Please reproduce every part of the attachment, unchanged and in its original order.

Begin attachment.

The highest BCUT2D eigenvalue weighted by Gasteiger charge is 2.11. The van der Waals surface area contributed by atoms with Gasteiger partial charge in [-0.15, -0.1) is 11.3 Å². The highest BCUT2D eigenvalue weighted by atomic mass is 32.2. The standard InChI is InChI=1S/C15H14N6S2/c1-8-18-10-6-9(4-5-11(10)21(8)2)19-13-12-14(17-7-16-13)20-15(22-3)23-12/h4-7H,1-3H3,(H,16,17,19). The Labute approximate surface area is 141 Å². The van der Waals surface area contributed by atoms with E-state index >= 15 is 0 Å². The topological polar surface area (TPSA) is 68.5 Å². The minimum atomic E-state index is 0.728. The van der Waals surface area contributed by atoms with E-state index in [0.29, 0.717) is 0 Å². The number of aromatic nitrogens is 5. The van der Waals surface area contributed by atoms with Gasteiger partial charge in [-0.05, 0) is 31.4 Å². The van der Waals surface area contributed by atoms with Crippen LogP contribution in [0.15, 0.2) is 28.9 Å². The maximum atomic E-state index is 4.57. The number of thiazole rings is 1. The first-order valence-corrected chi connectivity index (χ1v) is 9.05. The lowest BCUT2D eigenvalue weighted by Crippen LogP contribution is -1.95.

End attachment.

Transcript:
The highest BCUT2D eigenvalue weighted by Gasteiger charge is 2.11. The van der Waals surface area contributed by atoms with Gasteiger partial charge in [-0.15, -0.1) is 11.3 Å². The highest BCUT2D eigenvalue weighted by atomic mass is 32.2. The standard InChI is InChI=1S/C15H14N6S2/c1-8-18-10-6-9(4-5-11(10)21(8)2)19-13-12-14(17-7-16-13)20-15(22-3)23-12/h4-7H,1-3H3,(H,16,17,19). The Labute approximate surface area is 141 Å². The van der Waals surface area contributed by atoms with E-state index >= 15 is 0 Å². The topological polar surface area (TPSA) is 68.5 Å². The minimum atomic E-state index is 0.728. The van der Waals surface area contributed by atoms with E-state index in [0.29, 0.717) is 0 Å². The number of aromatic nitrogens is 5. The van der Waals surface area contributed by atoms with Gasteiger partial charge in [-0.05, 0) is 31.4 Å². The van der Waals surface area contributed by atoms with Crippen LogP contribution in [0.15, 0.2) is 28.9 Å². The maximum atomic E-state index is 4.57. The number of thiazole rings is 1. The first-order valence-corrected chi connectivity index (χ1v) is 9.05. The lowest BCUT2D eigenvalue weighted by Crippen LogP contribution is -1.95.